Japanese students haka

A group of Japanese students have gone viral for performing a massively 'hearty' haka

“They are definitely respecting and doing the culture justice!”

A group of Japanese students showed a perfect display of "love and appreciation" for Māori culture when performing a haka during a school festival in Japan.

Posted to TikTok, @m_douga shared the clip of the group putting their all into the haka, alongside a caption that translates: “I went to my friend's school festival and suddenly the haka started.”

The group put their all into the performance, showcasing some strong stances and their best pukana. 

But the most impressive of all was that they shared Māori culture in another part of the world, where many may have never seen such a haka, especially in person.

The culture has travelled and the execution was near perfect.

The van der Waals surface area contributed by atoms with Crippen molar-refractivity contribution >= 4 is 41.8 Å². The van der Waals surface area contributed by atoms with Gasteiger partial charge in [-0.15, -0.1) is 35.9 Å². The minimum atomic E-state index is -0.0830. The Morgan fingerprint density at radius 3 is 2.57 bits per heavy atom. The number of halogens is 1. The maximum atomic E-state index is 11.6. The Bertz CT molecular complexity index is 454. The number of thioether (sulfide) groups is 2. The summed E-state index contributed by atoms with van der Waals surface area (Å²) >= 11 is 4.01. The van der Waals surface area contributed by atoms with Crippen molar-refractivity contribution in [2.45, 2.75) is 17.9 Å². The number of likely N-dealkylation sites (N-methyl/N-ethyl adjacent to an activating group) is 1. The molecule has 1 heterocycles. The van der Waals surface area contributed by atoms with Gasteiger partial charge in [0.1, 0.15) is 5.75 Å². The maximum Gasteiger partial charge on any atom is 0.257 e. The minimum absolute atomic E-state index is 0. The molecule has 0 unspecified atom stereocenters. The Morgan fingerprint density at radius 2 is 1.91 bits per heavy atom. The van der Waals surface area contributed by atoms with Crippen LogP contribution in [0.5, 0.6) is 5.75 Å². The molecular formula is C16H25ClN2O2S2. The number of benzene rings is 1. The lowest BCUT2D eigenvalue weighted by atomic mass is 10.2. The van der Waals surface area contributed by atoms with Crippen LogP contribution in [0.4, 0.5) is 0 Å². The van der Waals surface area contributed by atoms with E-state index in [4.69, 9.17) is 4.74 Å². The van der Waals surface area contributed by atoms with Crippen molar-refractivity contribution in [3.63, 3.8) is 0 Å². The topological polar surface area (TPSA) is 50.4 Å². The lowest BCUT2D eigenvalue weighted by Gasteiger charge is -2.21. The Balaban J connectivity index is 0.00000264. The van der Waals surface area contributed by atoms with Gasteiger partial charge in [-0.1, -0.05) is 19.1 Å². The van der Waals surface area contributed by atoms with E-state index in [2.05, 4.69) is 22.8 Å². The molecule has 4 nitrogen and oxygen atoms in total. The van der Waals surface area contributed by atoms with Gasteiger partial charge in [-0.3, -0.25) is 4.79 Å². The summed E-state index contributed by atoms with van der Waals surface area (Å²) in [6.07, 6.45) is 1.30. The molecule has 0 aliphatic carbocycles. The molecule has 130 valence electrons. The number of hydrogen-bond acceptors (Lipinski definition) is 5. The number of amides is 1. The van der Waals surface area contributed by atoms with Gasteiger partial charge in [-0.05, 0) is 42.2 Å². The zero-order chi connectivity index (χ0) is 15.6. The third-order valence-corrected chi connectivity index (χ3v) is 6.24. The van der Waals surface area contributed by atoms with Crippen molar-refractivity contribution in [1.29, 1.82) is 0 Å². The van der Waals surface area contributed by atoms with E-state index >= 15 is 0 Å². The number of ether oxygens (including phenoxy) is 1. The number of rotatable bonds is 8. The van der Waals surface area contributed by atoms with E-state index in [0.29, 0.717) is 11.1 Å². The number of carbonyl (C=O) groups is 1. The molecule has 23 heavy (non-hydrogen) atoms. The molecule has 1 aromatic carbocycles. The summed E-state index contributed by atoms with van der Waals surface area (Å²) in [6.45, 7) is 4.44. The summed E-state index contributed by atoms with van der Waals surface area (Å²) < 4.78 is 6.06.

Commenters were impressed with the mana the fellas put in.

One user said: “They are definitely respecting and doing the culture justice ❤️”

Another wrote: “They certainly are committed to doing a good job. Ka pai kotou katoa.”

“NGĀ mihi ki a koutou mō tōu mana i roto i tōu Haka.. Mauri Ora,” wrote a third.

While a fourth added: “Amazing 🙏thank you for showing appreciation to our culture."

Others were impressed by the attention to detail.

“They're dropped low and elbows are high and strong. they did a great job! Beautiful,” one wrote.

Another added: “Meeean. They’ve got mean haka stances 👌”

“A+ Pronunciation,” said a third.

It’s awesome to see these guys embracing Māori culture with respect and passion. Just last month, a similar story went viral when a Brazilian man went viral for performing a massively moving haka at his sister's wedding.

Having returned from a uni exchange in NZ, nearly every video on @caiobcpc's TikTok account references customs, slang and even dances he learned about while here. 

But the most impressive display of his Māori cultural knowledge is the haka he performed in front of his sister, her groom and the wedding crowd - a ritual foreign to everyone but him. 

These two haka performances prove that culture can be shared and honoured all over the world - we sure appreciate it!